I saved one M4 to wear on the plane home, though I had run out of the rest almost two weeks earlier. There was no way I was going to face a seven-hour flight without that diaper. And this time, the seven-hour flight ended up beginning with a four-hour stranded on the tarmac adventure, so it was even MORE important to have the good one on. (And, yes, that M4 made it the whole 11 hours without leaking!)

    Bottom line:

    Buying diapers in Europe is not easy.

    :-)

  2. #2

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    I think someone was trying to make a post with locations for purchasing all across the continent at one point. I have no idea how far they got.

  3. #3

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    In most of Europe you just need to go to a pharmacy, they might not have them in stock but they can certainly order premium diapers in for you.

    Otherwise Mobility stores will stock something as well, but it could be good or bad.

    They aren't on the shelves as much as nationalised healthcare pays for them, most incon people would have a prescription.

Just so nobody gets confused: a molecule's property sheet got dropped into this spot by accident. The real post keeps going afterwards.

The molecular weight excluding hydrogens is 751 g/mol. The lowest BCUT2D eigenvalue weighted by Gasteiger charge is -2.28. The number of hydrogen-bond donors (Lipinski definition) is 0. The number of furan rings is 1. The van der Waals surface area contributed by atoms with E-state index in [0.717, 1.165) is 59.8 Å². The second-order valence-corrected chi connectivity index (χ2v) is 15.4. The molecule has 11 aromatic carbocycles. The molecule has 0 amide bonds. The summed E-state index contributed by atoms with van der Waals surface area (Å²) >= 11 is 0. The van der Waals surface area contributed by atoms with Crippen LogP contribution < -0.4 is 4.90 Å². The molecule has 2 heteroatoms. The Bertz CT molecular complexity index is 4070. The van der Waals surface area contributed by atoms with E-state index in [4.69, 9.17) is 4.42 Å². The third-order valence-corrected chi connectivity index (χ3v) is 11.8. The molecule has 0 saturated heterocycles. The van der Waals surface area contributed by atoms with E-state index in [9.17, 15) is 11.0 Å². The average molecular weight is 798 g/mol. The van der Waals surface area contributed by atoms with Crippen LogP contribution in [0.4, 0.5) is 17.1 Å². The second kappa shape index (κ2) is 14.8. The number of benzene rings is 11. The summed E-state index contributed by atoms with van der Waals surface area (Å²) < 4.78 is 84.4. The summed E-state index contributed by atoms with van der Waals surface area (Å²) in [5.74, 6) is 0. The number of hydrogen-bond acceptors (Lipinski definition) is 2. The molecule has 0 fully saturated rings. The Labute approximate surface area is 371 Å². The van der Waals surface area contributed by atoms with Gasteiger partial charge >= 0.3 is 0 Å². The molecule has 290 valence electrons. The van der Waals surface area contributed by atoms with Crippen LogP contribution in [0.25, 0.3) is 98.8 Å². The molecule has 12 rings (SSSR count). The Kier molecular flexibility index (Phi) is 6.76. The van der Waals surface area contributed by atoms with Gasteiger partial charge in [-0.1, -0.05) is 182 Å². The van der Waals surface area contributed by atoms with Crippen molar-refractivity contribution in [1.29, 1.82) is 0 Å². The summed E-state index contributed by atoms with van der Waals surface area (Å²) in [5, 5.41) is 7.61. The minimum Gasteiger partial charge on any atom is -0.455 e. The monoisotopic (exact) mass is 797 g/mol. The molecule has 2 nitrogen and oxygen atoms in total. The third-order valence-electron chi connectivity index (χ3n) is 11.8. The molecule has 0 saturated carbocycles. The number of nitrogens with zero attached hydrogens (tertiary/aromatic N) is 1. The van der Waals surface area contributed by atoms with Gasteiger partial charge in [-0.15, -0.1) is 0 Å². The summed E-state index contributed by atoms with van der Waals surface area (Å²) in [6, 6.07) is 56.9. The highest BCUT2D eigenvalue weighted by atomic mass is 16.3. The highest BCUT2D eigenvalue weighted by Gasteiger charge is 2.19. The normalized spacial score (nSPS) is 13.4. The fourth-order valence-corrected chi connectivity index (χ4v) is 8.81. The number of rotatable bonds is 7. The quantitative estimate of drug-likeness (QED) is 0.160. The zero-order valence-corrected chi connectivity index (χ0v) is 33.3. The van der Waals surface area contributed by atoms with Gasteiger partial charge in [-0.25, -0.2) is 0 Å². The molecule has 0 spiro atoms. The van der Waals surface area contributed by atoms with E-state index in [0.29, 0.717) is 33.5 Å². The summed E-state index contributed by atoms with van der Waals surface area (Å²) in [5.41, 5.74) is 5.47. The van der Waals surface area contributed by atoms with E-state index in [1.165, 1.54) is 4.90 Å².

A bit late for you i'm afraid, but hopefully useful for anyone else.

  4. #4

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    Another solution would be ordering online from a local website, to be delivered at the hotel. Most hotels will receive packages for you. Just call ahead and ask, as they might require prior notice or payment.

    For most of continental Europe, airoliver.de is the cheapest and has the largest selection.

  5. #5

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    As it happens, I am Incontinent (have been since ever)... and a bedwetter - and what a coincidence: I live in Europe

    I know that superficially, especially from a touristic point of view it indeed can prove to be difficult to procure the Incontinence Products you want, at least in some places.
    Where stores mostly carry, if anything crap. Other places, if you know what stors you should check out, you can actually find Molicare or even Tena Slips right there on the shelve.
    BUT, and for anyone travelling europe this is probably good info: most larger pharmacies either have one of the major brands (Tena, Attends, Molicare) in stock or can order just about everything NEXT DAY (or even same day if you go in early enough). However, keep in mind, pharmacies often have ridiculous prices for IC products.